Screen and Speakers
The 12.1″ screen on the Dell Latitude XT2 looks great and is one of the better tablet screens I have seen in person. With the multiple layers that tablets need over the actual display panel, most look hazy or cloudy compared to a standard notebook screen. The 1280 x 800 display on the XT2 looks slightly off compared to a normal display, but much nicer than the average tablet screen. One important feature of a tablet or slate screen is wide viewing angles for using the screen from multiple positions without having lots of color distortion. The display on the XT2 is above average in terms of viewing angles, but still suffers from some distortion viewing the screen in landscape mode and pushing the screen back. With the notebook in a slate configuration Dell makes it difficult to view the screen in that flipped position, since it wouldn’t be very useful. In other positions the viewing angles are very good, with very little color shift at steeper angles.
Backlight levels on this screen are about average with other business notebook, but not as good as “sunlight readable” displays. Dell does offer a brighter panel for daylight use, which should hopefully be bright enough to not be washed out in direct sunlight.
The Dell XT2 includes a capacitive touch-screen with a built-in digitizer for pen input. The pen gives excellent traction and feedback on the screen, which I describe as sliding a ball-point pen over a glossy hard cover book. The texture allows precise movement, and it stays consistent across the entire screen. Oils from my fingers touching the screen didn’t seem to affect the pen traction too much, although for the best writing surface possible I would suggest taking a microfiber cloth to the screen first. The pen includes two side-mounted buttons for second mouse click and erase functions. I found them to both work well but the second mouse button is slightly too sensitive … activating with a slight touch.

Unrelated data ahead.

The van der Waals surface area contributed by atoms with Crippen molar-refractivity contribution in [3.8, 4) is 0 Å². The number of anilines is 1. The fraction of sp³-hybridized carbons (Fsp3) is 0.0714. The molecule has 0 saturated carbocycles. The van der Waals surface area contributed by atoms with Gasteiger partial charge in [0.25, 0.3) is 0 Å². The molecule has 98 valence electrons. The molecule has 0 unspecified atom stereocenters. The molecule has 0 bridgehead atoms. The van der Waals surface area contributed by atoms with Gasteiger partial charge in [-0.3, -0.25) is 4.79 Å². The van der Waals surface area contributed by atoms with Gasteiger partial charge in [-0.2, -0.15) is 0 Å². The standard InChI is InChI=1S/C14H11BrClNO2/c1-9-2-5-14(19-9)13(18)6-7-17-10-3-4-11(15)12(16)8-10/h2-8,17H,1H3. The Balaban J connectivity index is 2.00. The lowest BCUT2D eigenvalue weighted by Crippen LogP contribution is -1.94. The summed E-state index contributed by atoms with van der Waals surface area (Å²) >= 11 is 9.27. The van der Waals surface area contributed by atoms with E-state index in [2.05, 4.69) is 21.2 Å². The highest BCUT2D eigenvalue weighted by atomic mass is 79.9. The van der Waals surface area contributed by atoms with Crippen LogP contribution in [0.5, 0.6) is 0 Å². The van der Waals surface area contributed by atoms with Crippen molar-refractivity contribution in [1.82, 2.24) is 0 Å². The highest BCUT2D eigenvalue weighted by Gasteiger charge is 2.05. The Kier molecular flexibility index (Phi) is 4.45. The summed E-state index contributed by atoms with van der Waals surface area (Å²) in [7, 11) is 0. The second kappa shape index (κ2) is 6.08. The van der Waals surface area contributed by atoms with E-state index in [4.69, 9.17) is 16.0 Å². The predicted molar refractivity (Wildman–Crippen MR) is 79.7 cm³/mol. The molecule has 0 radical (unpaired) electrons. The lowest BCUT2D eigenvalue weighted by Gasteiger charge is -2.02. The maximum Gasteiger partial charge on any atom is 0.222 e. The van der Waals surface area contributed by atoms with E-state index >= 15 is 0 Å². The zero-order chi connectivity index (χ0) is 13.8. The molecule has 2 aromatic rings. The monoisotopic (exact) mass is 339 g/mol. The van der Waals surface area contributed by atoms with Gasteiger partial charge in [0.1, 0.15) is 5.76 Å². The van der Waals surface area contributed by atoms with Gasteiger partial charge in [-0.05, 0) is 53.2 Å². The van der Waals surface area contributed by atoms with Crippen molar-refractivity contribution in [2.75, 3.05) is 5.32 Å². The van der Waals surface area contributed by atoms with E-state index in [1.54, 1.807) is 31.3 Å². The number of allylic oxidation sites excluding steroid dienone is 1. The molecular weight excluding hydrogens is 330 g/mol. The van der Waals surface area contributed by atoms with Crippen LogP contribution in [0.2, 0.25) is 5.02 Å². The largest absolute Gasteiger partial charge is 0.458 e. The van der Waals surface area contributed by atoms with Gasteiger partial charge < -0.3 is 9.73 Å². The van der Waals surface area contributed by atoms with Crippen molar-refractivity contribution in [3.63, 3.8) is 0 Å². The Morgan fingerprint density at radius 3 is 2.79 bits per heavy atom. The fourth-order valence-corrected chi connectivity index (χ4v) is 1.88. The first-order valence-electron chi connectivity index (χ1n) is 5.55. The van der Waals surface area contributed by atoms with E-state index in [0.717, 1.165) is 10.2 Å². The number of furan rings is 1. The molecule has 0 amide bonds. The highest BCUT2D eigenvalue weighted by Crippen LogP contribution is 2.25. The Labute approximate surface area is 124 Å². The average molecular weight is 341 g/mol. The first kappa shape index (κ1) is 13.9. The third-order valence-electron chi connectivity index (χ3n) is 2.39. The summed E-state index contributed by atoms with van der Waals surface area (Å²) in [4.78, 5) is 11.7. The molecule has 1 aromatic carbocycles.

The multi-touch capabilities of the XT2 seemed laggy compared to the pen input and took very deliberate strokes to get the computer to recognize the movement. On an Apple notebook the multi-touch features work immediately and work in a very fluid manner. On the XT2 they felt jerky and were delayed. If you lifted your fingers up from a scrolling motion, and started to scroll again, it might lag for a second before it moved again. The zoom features were just as bad, causing you to zoom in or out to the max accidentally. Overall, I think it is a limitation of the software and driver support, which might improve with Windows 7.
The audio system on the XT2 consists of a single mono speaker located on the left side of the chassis. It worked well enough for listening to the occasional song or movie, but being so far off to one side it sounded really off-center. Peak volume was pretty loud, but it also distorted when it tried to produce bass or midrange audio. Headphones are a must.
Keyboard and Touchpad
The XT2 keyboard looks and feels great, with slim keys and high visibility labeling. The layout is easy to follow, with full-size primary keys and appropriately sized function keys. Compared to other notebooks the keys have a shallower throw, which is a side effect of the thin chassis. I actually found the keyboard to be quicker to type on, since the shorter throw means less travel before a key activates. The individual keys have no wiggle when you try to move the top of the key side to side moving across the keyboard.
The touchpad is an ALPS model running proprietary Dell software. Compared to the average Snypatics model it did have show some minor lag, but still felt responsive and easy to use. I think Dell could have gone with a larger touchpad surface, since the XT2 has enough space to incorporate it, moving the buttons more towards the lower edge of the palmrest. Dell also includes a pointing stick, which worked, but didn’t feel as fluid or responsive as other alternatives I have used.
Ports and Features
Port selection is excellent, even when compared to larger notebooks. The Latitude XT2 offers two USB ports, one eSATA/USB combo, audio in/out, FireWire, VGA, LAN, and a proprietary power socket for some Dell accessories. If you need more ports or an optical drive, the docking station gives you four USB ports, serial, DVI, VGA, LAN, headphone out, and of course an optical drive. The docking station feels extremely well built, and has one of the nicest latching mechanisms I have seen. It has a sturdy metal latch arm, which when extended and released has a delayed motion where everything slowly clicks into place.